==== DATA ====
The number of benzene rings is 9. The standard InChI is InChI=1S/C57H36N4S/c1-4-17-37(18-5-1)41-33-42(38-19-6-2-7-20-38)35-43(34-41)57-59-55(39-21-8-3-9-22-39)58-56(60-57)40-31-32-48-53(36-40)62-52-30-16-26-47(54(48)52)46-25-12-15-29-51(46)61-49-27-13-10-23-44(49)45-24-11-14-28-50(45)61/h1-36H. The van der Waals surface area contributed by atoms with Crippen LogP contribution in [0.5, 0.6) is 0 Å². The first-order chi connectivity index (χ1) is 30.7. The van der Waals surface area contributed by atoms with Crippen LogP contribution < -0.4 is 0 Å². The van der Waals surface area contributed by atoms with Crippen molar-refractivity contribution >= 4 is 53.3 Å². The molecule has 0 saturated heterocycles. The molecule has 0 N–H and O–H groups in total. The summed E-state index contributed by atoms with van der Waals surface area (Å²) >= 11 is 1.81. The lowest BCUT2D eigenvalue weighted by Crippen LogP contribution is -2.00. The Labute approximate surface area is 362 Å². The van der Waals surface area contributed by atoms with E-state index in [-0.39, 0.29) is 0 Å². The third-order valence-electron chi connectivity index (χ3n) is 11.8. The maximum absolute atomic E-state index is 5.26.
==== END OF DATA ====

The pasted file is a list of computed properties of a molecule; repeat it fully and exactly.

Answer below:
The number of benzene rings is 9. The standard InChI is InChI=1S/C57H36N4S/c1-4-17-37(18-5-1)41-33-42(38-19-6-2-7-20-38)35-43(34-41)57-59-55(39-21-8-3-9-22-39)58-56(60-57)40-31-32-48-53(36-40)62-52-30-16-26-47(54(48)52)46-25-12-15-29-51(46)61-49-27-13-10-23-44(49)45-24-11-14-28-50(45)61/h1-36H. The van der Waals surface area contributed by atoms with Crippen LogP contribution in [0.5, 0.6) is 0 Å². The first-order chi connectivity index (χ1) is 30.7. The van der Waals surface area contributed by atoms with Crippen LogP contribution < -0.4 is 0 Å². The van der Waals surface area contributed by atoms with Crippen molar-refractivity contribution >= 4 is 53.3 Å². The molecule has 0 saturated heterocycles. The molecule has 0 N–H and O–H groups in total. The summed E-state index contributed by atoms with van der Waals surface area (Å²) >= 11 is 1.81. The lowest BCUT2D eigenvalue weighted by Crippen LogP contribution is -2.00. The Labute approximate surface area is 362 Å². The van der Waals surface area contributed by atoms with E-state index in [-0.39, 0.29) is 0 Å². The third-order valence-electron chi connectivity index (χ3n) is 11.8. The maximum absolute atomic E-state index is 5.26.